Eighteen different maladaptive schemas, which are divided into five common themes or classes, are recognized in Schema Therapy. These are briefly described by the developer of Schema Therapy, Dr. Jeffrey Young as follows:
1. Disconnection/Rejection includes 5 schemas:
- Abandonment/Instability – perceived instability, unreliability, or unavailability of those who should have offered support.
- Mistrust/Abuse – constant expectation that others will hurt, abuse, humiliate, cheat, lie, manipulate, or take advantage.
- Emotional Deprivation – expectation that a normal degree of emotional support will not be adequately met by others in terms of deprivation of nurturance (i.e. absence of attention, affection, warmth, or companionship), empathy (i.e. absence of understanding, listening, self-disclosure, or mutual sharing of feelings from others), and protection (i.e. absence of strength, direction, or guidance from others).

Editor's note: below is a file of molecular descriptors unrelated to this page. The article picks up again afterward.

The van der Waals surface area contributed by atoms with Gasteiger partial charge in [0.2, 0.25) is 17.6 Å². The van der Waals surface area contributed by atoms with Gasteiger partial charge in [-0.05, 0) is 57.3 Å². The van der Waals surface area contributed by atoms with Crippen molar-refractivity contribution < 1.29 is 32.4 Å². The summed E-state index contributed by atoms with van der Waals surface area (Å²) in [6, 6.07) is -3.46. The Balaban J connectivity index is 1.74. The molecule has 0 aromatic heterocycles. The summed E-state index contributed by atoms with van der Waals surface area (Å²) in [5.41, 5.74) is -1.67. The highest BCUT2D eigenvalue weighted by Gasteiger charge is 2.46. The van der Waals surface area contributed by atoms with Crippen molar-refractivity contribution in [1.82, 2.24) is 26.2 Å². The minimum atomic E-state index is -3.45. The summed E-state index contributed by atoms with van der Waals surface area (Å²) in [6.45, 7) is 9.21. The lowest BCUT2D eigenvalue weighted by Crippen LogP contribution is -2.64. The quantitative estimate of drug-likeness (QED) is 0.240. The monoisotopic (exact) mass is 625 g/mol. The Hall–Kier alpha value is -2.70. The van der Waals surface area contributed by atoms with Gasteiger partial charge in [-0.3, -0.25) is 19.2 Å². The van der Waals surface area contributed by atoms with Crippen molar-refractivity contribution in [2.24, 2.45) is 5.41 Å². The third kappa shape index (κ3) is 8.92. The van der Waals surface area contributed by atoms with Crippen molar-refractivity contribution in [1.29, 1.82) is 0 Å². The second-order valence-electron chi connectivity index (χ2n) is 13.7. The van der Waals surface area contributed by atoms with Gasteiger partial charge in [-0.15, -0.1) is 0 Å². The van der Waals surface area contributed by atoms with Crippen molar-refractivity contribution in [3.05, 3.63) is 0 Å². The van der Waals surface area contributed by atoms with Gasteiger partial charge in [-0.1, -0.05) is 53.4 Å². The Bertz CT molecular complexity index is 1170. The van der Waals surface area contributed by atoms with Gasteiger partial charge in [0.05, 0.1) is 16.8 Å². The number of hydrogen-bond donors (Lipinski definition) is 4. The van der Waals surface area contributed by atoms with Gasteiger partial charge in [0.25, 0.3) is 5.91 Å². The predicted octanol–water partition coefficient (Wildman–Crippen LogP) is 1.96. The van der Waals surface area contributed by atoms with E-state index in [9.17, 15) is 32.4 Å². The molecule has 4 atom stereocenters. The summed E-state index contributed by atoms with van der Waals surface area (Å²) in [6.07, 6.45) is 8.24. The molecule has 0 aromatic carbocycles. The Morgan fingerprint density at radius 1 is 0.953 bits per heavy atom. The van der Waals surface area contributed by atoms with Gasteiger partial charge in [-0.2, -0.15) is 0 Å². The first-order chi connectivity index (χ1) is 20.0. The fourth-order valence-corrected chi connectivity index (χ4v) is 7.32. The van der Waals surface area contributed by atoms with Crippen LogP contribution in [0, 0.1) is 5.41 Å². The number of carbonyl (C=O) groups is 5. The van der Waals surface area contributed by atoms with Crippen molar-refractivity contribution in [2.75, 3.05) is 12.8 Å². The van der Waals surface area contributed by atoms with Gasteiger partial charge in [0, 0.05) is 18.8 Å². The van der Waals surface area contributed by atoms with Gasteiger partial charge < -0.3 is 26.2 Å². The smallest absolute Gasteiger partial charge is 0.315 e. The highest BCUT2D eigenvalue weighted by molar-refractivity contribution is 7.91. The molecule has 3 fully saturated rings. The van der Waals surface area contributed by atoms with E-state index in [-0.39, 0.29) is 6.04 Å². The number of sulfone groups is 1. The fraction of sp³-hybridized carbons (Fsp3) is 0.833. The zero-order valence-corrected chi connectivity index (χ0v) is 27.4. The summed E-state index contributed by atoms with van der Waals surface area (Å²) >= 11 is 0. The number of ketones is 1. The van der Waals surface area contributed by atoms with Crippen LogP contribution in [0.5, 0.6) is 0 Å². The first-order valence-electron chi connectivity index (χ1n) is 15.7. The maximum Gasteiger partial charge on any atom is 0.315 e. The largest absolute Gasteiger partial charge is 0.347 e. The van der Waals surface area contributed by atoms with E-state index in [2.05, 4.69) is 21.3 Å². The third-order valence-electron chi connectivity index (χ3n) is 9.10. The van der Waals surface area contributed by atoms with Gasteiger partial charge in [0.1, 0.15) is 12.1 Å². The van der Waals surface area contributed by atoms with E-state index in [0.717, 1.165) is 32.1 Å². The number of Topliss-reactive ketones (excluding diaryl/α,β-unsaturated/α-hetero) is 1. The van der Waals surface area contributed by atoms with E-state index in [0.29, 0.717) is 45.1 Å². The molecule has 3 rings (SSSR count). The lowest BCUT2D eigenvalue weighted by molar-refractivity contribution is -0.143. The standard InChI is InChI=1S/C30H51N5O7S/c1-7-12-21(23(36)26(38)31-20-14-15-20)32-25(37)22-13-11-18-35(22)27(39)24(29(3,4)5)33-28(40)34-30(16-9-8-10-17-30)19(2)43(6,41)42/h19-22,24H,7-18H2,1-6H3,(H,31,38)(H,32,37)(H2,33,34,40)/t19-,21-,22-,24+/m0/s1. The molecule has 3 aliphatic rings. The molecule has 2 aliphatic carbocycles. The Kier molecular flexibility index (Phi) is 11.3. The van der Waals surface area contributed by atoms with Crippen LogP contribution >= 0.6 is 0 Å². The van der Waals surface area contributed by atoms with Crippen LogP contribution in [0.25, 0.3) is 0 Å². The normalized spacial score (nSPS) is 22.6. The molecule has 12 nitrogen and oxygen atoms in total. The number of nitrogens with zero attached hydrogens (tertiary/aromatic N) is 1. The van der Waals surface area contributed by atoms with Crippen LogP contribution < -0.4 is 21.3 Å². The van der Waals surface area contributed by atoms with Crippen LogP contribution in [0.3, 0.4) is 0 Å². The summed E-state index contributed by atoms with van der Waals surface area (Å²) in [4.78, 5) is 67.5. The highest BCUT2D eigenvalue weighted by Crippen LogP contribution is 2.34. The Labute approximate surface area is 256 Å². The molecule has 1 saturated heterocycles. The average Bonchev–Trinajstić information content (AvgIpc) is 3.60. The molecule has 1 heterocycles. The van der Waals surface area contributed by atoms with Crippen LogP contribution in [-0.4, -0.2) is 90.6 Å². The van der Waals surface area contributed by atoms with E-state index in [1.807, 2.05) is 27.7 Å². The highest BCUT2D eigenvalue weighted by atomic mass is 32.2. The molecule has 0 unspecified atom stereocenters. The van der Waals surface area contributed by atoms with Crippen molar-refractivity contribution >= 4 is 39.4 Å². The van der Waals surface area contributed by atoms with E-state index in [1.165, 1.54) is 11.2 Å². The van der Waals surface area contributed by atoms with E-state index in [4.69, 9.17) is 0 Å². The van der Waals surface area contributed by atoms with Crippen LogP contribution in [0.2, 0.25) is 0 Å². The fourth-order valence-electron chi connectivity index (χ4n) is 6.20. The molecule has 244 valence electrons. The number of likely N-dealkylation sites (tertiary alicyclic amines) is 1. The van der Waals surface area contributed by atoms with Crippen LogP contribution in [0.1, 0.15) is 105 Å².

- Defectiveness/Shame – feeling that one is defective, bad, unwanted, inferior, and unlovable, which may involve hypersensitivity to criticism, rejection, and blame, self-consciousness, and insecurity; the perceived flaws may be private or public.
- Social Isolation/Alienation – feeling that one is isolated from the rest of the world, different from other people, and/or not part of any group or community.
2. Impaired Autonomy and/or Performance includes 4 schemas:
- Dependence/Incompetence – belief that one cannot manage everyday responsibilities without considerable help from others, which may present as helplessness.
- Vulnerability to Harm or Illness – an expectation that catastrophe will strike at any moment and cannot be prevented, in the form of medical, emotional, or external events.
- Enmeshment/Undeveloped Self – excessive emotional involvement with one or more significant others (e.g. parents, caregiver, or role model) at the expense of normal personality and social development; perceives emptiness and dissatisfaction without their constant support.
- Failure – a belief that one has failed, will invariably fail, or is fundamentally inadequate relative to one’s peers in areas of achievement, which often involves beliefs that one is stupid, inept, untalented, ignorant, lower in status, or less successful than others.
The remaining three themes or classes of maladaptive schemas are described in the next topic.